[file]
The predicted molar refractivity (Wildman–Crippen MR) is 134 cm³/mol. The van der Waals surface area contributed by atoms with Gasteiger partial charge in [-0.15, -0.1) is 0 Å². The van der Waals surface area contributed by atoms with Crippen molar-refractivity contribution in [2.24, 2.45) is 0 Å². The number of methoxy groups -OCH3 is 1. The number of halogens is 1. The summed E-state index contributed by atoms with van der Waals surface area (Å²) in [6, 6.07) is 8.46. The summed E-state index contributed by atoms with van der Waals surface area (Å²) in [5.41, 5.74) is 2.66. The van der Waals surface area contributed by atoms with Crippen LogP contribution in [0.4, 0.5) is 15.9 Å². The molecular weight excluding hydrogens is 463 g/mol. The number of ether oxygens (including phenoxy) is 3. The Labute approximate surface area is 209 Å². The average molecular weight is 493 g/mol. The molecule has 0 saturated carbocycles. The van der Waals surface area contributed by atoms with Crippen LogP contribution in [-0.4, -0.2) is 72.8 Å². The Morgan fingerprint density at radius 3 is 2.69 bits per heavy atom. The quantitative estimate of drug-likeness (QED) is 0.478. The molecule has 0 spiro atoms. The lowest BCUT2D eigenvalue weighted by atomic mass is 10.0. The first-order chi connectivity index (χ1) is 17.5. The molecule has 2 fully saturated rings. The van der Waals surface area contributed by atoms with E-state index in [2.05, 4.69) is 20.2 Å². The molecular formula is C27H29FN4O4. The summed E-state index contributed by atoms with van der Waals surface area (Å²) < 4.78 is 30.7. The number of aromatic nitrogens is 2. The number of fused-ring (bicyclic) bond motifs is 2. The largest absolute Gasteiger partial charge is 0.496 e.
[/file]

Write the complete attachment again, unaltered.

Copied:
The predicted molar refractivity (Wildman–Crippen MR) is 134 cm³/mol. The van der Waals surface area contributed by atoms with Gasteiger partial charge in [-0.15, -0.1) is 0 Å². The van der Waals surface area contributed by atoms with Crippen molar-refractivity contribution in [2.24, 2.45) is 0 Å². The number of methoxy groups -OCH3 is 1. The number of halogens is 1. The summed E-state index contributed by atoms with van der Waals surface area (Å²) in [6, 6.07) is 8.46. The summed E-state index contributed by atoms with van der Waals surface area (Å²) in [5.41, 5.74) is 2.66. The van der Waals surface area contributed by atoms with Crippen LogP contribution in [0.4, 0.5) is 15.9 Å². The molecular weight excluding hydrogens is 463 g/mol. The number of ether oxygens (including phenoxy) is 3. The Labute approximate surface area is 209 Å². The average molecular weight is 493 g/mol. The molecule has 0 saturated carbocycles. The van der Waals surface area contributed by atoms with Crippen LogP contribution in [-0.4, -0.2) is 72.8 Å². The Morgan fingerprint density at radius 3 is 2.69 bits per heavy atom. The quantitative estimate of drug-likeness (QED) is 0.478. The molecule has 0 spiro atoms. The lowest BCUT2D eigenvalue weighted by atomic mass is 10.0. The first-order chi connectivity index (χ1) is 17.5. The molecule has 2 fully saturated rings. The van der Waals surface area contributed by atoms with E-state index in [2.05, 4.69) is 20.2 Å². The molecular formula is C27H29FN4O4. The summed E-state index contributed by atoms with van der Waals surface area (Å²) < 4.78 is 30.7. The number of aromatic nitrogens is 2. The number of fused-ring (bicyclic) bond motifs is 2. The largest absolute Gasteiger partial charge is 0.496 e.